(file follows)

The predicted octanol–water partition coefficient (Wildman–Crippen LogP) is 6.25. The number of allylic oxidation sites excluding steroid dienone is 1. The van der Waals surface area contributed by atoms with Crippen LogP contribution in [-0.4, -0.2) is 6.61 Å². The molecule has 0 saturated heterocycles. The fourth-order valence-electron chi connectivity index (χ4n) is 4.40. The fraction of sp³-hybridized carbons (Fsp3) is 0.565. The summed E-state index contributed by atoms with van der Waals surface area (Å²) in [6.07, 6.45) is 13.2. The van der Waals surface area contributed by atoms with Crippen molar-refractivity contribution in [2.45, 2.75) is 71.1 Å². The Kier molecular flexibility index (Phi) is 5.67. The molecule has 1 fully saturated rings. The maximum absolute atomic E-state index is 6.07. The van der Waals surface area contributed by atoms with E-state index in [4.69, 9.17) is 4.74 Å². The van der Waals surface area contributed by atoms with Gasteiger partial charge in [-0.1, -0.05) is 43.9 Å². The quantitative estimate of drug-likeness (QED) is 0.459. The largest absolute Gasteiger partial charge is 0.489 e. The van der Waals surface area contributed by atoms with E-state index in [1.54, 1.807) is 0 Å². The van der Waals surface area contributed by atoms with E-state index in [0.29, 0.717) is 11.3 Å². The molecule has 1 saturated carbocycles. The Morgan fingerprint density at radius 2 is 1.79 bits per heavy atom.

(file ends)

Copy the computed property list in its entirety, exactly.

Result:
The predicted octanol–water partition coefficient (Wildman–Crippen LogP) is 6.25. The number of allylic oxidation sites excluding steroid dienone is 1. The van der Waals surface area contributed by atoms with Crippen LogP contribution in [-0.4, -0.2) is 6.61 Å². The molecule has 0 saturated heterocycles. The fourth-order valence-electron chi connectivity index (χ4n) is 4.40. The fraction of sp³-hybridized carbons (Fsp3) is 0.565. The summed E-state index contributed by atoms with van der Waals surface area (Å²) in [6.07, 6.45) is 13.2. The van der Waals surface area contributed by atoms with Crippen molar-refractivity contribution in [2.45, 2.75) is 71.1 Å². The Kier molecular flexibility index (Phi) is 5.67. The molecule has 1 fully saturated rings. The maximum absolute atomic E-state index is 6.07. The van der Waals surface area contributed by atoms with E-state index in [4.69, 9.17) is 4.74 Å². The van der Waals surface area contributed by atoms with Gasteiger partial charge in [-0.1, -0.05) is 43.9 Å². The quantitative estimate of drug-likeness (QED) is 0.459. The largest absolute Gasteiger partial charge is 0.489 e. The van der Waals surface area contributed by atoms with E-state index in [1.54, 1.807) is 0 Å². The van der Waals surface area contributed by atoms with E-state index in [0.29, 0.717) is 11.3 Å². The molecule has 1 saturated carbocycles. The Morgan fingerprint density at radius 2 is 1.79 bits per heavy atom.